Photo of a large family seated closely together around a holiday meal table. On the far side of the table there is a turkey, and two candles decorate the table. Relatives of all ages smile for the group photograph before beginning their meal.


Kitchen Table History, Even When We’re at Different Tables

While our holidays this year may be physically distant, we can still find ways—via phone or Zoom—to connect through reminiscing and stories. This actually feels even more important this year if you know elders who are isolating and alone.

I learned so much about life and history from storytelling at a kitchen table over a plate of cookies and coffee. There is power in, what I call, kitchen table history—informal oral traditions grounded in remembering and knowing where you come from. The holidays, with intermingled generations and traditional food eating and prep, are usually ripe for collective reminiscing and sharing. Think about the histories shared while aunties are together making tamales or potica, or the legends swapped over post-Thanksgiving dinner pies and coffee.

Photo of a young man, looking at his computer tablet and learning to make meatballs with his grandmother over virtual meeting. He is mixing ingredients in a large bowl with his hands, while his grandmother is seen on the computer screen, giving him instructions.

Sharing family recipes has taken on a new twist in the midst of this pandemic. Here, Mario Markuson DiPrince learns to make meatballs from his Nana via Google Hangouts.

Courtesy of Dawn DiPrince

Remembering is good for documenting history, but a number of studies demonstrate—what we likely already know—that reminiscing is good for your mental health too. I’ve worked many years helping people to write and record their personal and family stories, and I’ve witnessed benefits from both reveling in happy memories and unburdening unhappy ones.

Tell me a story

Connecting through remembering is simple. The trick is to start the conversation with an open and uncomplicated question, like the ones below, and then let the storyteller carry the story as she/he wishes. You can ask questions to keep the conversation going and give lots of visual or audible clues that encourage the storyteller, but it's important to not interrupt or pivot the discussion to your own experiences. Here are a few starters that you can use or customize to your situation:

Photograph of Aunt Nettie, Aunt Mary, Frances, Cookie, and Gram Sitting Around Kitchen Table.
Courtesy of Angelo and Frances Pastore. PCC.LI254.3
  • Tell me what it was like when you were little. 
  • Tell me about your first day of school, first Communion, first kiss, first job, or first car. 
  • Tell me about your name. 
  • When you were sick, how did your mother or grandmother take care of you? What remedies/remedios did they use? 
  • What was your favorite food when you were a kid?
  • Tell me about an injury or broken bone. 
  • Where did you sleep as a child? Did you share a bed? Did you have a bedroom? 
  • Tell me about games or sports you played. (You can be specific if you know a specific sport they played.)
  • Tell me about when your child was born. 
  • Was it hard for you when you first left the home you grew up in? 
  • How long have you been making [a food this person often makes]? 
  • Have you ever played an instrument? 
  • Look at your hands. Describe them. What can you tell me about them? (This is an especially good question for those with memory loss.)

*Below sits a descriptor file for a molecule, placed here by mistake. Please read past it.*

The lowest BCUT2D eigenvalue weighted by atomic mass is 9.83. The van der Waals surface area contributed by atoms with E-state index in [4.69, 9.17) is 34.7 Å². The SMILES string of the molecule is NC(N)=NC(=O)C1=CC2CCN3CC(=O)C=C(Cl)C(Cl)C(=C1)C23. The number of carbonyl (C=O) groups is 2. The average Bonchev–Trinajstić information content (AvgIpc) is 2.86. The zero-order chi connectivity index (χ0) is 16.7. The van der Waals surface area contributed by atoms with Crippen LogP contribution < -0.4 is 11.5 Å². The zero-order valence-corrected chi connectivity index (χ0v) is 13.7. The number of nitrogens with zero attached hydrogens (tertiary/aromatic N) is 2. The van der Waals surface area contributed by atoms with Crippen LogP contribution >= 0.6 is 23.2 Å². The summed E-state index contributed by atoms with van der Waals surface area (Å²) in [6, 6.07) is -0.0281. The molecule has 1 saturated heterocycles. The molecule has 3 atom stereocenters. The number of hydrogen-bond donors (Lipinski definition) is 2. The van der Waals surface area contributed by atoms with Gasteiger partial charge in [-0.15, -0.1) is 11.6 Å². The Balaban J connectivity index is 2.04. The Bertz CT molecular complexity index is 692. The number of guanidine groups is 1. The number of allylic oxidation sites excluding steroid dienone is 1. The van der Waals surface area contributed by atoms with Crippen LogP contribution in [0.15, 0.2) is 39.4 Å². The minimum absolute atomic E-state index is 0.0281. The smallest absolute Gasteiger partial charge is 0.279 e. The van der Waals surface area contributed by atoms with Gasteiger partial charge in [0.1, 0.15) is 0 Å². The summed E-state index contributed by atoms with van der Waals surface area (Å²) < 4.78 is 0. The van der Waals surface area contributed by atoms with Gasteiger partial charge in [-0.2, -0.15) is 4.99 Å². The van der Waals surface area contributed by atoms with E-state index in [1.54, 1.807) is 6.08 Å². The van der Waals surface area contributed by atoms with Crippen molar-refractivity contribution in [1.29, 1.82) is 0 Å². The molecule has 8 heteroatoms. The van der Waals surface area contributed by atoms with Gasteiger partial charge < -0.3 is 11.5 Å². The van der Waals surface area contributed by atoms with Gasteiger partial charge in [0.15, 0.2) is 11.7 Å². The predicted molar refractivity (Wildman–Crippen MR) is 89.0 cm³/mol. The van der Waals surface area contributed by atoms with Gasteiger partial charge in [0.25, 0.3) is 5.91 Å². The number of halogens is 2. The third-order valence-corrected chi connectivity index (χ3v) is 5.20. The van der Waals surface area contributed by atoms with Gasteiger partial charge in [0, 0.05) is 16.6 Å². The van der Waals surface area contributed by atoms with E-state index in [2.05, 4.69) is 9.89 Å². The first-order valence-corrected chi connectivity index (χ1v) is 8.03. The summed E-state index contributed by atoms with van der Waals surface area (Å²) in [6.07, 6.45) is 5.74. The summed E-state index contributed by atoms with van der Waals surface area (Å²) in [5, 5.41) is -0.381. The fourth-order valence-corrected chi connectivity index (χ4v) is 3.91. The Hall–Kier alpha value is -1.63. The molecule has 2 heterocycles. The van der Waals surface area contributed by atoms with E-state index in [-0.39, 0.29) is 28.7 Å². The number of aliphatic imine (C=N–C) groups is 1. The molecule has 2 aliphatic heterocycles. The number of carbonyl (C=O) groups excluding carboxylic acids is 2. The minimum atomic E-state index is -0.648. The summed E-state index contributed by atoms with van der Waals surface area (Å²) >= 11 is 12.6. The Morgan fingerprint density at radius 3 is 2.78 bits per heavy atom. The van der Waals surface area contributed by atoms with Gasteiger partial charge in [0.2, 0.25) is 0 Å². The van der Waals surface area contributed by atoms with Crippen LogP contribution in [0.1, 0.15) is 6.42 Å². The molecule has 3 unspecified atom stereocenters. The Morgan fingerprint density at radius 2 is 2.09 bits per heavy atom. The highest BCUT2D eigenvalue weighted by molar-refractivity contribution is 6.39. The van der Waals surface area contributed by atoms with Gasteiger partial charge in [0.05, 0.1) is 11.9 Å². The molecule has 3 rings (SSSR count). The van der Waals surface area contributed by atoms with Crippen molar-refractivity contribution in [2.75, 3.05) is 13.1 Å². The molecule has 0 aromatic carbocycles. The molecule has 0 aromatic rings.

• What chores did you have growing up? 
  • Tell me how to make a favorite food. (You could even organize a Zoom-facilitated cooking lesson.)
Photo of three women, Edna Canino, Mary Rotola, and Carmella Canino Preparing Bread for St. Joseph Table. The women are wearing aprons and working together at a tiled kitchen counter to shape dough into bread loaves.
Courtesy of Mary Rotola. PCC.LI340.1

You can try to record these stories if you wish, but I recommend focusing first on the human connection and the time you are spending listening. It may seem obvious but being a good listener is really important; it is rewarding for both you and the storyteller.

Here are some other resources that I recommend:

  • House of Memories is a dementia-awareness program in the UK with activity suggestions and even an app to help you; the activities are good for those with or without memory loss.
  • Forgotten Southern Colorado is a wonderful Facebook group (you have to request being added) that is full of memories, recipes, and sharing about life in southern Colorado—often a stroll down memory lane.
  • The Great Thanksgiving Listen, created by StoryCorps, has a variety of tools to help you record the oral histories your loved ones are sharing. 
  • Music from the past can act like a time machine, mentally transporting you to decades past. Spotify has music categorized by decades. Play songs from your loved ones' teenage years and ask them to share any memories. Music can work well for loved ones with significant memory loss.


Photo of a woman talking on the telephone, around 1955. She is wearing a dress with a belt, and she has short dark hair. She is standing in a hallway, leaning against the wall to talk on the wall-mounted telephone. A holiday decoration made of paper in the shape of a bell hangs from the ceiling behind her. She is smiling while she chats on the phone.
Courtesy of Albert "Ice" and Marie Mancinelli. PCC.LI031.5

When you ask someone to tell you a story, you let them know that they are loved and that their life matters. It is a demonstration of gratitude and respect. 

In that spirit, History Colorado wants you to tell us a story. How was this Thanksgiving different for you and your family? What are you thankful for in 2020? Are you establishing new traditions this holiday season? Leave us a short message at 720-466-8215 and add your voice to our collective oral history of this season.

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